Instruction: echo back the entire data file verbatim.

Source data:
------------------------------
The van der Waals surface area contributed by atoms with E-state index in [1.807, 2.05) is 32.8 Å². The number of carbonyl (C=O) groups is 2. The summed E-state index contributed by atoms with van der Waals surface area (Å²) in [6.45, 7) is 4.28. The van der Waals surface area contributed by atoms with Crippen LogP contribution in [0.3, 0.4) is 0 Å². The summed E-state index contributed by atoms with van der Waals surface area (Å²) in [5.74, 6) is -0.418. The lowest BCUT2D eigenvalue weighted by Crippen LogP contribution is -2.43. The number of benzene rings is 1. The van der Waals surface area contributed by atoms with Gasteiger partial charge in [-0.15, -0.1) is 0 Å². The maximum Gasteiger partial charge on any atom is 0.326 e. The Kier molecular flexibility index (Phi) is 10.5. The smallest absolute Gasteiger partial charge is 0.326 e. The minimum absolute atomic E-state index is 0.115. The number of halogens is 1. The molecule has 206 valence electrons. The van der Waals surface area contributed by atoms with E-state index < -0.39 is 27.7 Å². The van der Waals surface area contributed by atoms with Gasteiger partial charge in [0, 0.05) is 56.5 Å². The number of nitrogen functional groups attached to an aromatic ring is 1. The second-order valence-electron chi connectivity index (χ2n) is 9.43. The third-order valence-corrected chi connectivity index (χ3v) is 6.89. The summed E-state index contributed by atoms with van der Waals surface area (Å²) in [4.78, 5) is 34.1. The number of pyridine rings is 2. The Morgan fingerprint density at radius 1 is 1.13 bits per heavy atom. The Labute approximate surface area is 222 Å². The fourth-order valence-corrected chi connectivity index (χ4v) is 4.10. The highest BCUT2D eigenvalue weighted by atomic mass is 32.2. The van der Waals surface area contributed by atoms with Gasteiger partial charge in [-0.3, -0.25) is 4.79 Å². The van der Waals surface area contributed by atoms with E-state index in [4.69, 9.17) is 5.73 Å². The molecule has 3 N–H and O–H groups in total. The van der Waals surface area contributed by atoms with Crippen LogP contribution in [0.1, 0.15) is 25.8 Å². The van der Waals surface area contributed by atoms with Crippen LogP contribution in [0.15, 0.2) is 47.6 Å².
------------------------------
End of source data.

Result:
The van der Waals surface area contributed by atoms with E-state index in [1.807, 2.05) is 32.8 Å². The number of carbonyl (C=O) groups is 2. The summed E-state index contributed by atoms with van der Waals surface area (Å²) in [6.45, 7) is 4.28. The van der Waals surface area contributed by atoms with Crippen LogP contribution in [0.3, 0.4) is 0 Å². The summed E-state index contributed by atoms with van der Waals surface area (Å²) in [5.74, 6) is -0.418. The lowest BCUT2D eigenvalue weighted by Crippen LogP contribution is -2.43. The number of benzene rings is 1. The van der Waals surface area contributed by atoms with Gasteiger partial charge in [-0.15, -0.1) is 0 Å². The maximum Gasteiger partial charge on any atom is 0.326 e. The Kier molecular flexibility index (Phi) is 10.5. The smallest absolute Gasteiger partial charge is 0.326 e. The minimum absolute atomic E-state index is 0.115. The number of halogens is 1. The molecule has 206 valence electrons. The van der Waals surface area contributed by atoms with E-state index < -0.39 is 27.7 Å². The van der Waals surface area contributed by atoms with Gasteiger partial charge in [0, 0.05) is 56.5 Å². The number of nitrogen functional groups attached to an aromatic ring is 1. The second-order valence-electron chi connectivity index (χ2n) is 9.43. The third-order valence-corrected chi connectivity index (χ3v) is 6.89. The summed E-state index contributed by atoms with van der Waals surface area (Å²) in [4.78, 5) is 34.1. The number of pyridine rings is 2. The Morgan fingerprint density at radius 1 is 1.13 bits per heavy atom. The Labute approximate surface area is 222 Å². The fourth-order valence-corrected chi connectivity index (χ4v) is 4.10. The highest BCUT2D eigenvalue weighted by atomic mass is 32.2. The van der Waals surface area contributed by atoms with Gasteiger partial charge in [-0.3, -0.25) is 4.79 Å². The van der Waals surface area contributed by atoms with E-state index in [4.69, 9.17) is 5.73 Å². The molecule has 3 N–H and O–H groups in total. The van der Waals surface area contributed by atoms with Crippen LogP contribution in [0.1, 0.15) is 25.8 Å². The van der Waals surface area contributed by atoms with Crippen LogP contribution in [0.15, 0.2) is 47.6 Å².